Wednesday, February 19, 2014

The Joint Commission Wants your Feedback

The Joint Commission (TJC) would like to hear from you about ways in which it could improve its website.  The link below leads to a 15-minute survey that will collect your feedback.  If you regularly visit TJC's website, take this opportunity to send your thoughts along.  They're listening!

Complete the survey at

Tuesday, February 18, 2014

TheDO: Practicing after one year of GME: Is it feasible? Should it be?

"'Is it possible today to practice medicine in the U.S. after one year of residency or a stand-alone internship?' The answer to this popular question on Student Doctor Network is yes—in 37 states for DOs and 33 states for MDs who graduated from U.S. medical schools, according to the Federation of State Medical Boards (FSMB). But physicians who choose this once-common path for general practitioners face a number of hurdles."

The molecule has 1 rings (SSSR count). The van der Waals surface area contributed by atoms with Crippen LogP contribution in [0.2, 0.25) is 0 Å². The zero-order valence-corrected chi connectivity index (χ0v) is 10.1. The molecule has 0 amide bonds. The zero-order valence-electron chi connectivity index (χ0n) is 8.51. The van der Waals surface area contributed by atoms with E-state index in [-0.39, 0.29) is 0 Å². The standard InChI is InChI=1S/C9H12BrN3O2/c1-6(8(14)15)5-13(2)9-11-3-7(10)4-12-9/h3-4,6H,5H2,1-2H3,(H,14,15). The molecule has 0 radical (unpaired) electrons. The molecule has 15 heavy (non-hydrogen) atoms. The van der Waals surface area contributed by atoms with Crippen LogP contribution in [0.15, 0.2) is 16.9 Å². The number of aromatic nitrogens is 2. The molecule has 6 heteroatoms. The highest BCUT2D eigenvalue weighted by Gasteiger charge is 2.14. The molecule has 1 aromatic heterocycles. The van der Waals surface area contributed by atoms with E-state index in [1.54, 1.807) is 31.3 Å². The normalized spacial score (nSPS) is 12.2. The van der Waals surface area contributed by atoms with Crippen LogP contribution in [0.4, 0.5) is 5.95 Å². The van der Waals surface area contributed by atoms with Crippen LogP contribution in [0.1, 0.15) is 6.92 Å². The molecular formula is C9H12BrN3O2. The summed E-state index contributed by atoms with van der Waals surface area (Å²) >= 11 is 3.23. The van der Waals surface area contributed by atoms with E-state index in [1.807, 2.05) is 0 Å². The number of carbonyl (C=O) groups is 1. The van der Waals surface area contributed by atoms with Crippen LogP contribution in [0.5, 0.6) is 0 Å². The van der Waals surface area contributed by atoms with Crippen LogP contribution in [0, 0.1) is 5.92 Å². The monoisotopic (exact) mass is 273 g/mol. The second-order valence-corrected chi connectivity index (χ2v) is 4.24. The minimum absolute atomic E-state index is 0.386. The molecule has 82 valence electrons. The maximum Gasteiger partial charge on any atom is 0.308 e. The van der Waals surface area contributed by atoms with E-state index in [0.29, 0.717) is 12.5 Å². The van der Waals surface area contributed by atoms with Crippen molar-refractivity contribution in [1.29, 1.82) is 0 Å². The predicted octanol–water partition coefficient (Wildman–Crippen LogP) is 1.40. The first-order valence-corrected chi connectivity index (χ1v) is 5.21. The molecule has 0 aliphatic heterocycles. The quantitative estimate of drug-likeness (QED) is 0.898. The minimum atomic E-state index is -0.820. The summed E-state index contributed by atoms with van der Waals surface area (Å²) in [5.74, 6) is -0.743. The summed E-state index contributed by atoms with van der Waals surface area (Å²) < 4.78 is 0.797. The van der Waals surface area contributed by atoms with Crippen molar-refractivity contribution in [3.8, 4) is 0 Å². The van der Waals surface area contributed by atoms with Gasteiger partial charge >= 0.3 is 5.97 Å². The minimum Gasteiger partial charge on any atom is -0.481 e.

Read the rest at

Wednesday, February 12, 2014

NAMSS Submits Feedback on NPDB's Revised Guidebook

In late November, the Health Resources and Services Administration (HRSA), which administers the National Practitioner Data Bank (NPDB), requested public feedback on its revisions to the NPDB Guidebook.  

These revisions included legislative and regulatory changes that the NPDB adopted since 2001, including the NPDB and Healthcare Integrity and Protection Data Bank merger.  A volunteer Task Force reviewed the Guidebook and submitted comments on behalf of NAMSS in late January. 

A special thank you to our Task Force members for all of their time and hard work:  Barb Ortolf, Faith Rhoades, Jim Wilson, Kywana Hooks, and Susan Lapenta.

Wednesday, February 5, 2014

Dallas News: Federal Suit: Baylor Failed to Stop Cocaine-Using Surgeon from Harming Patients

Miles Moffeit, January 30, 2014

"A federal lawsuit is accusing Baylor Health Care System of failing to properly monitor or investigate a Plano neurosurgeon – recently barred from practicing in Texas – despite repeated warnings about his “drug problem” and “lack of competence.”

Baylor Regional Medical Center at Plano didn’t seek Dr. Christopher Duntsch’s resignation amid months of botched spinal treatments until one of his patients died in March 2012, according to the suit."

Read more about this case from Dallas News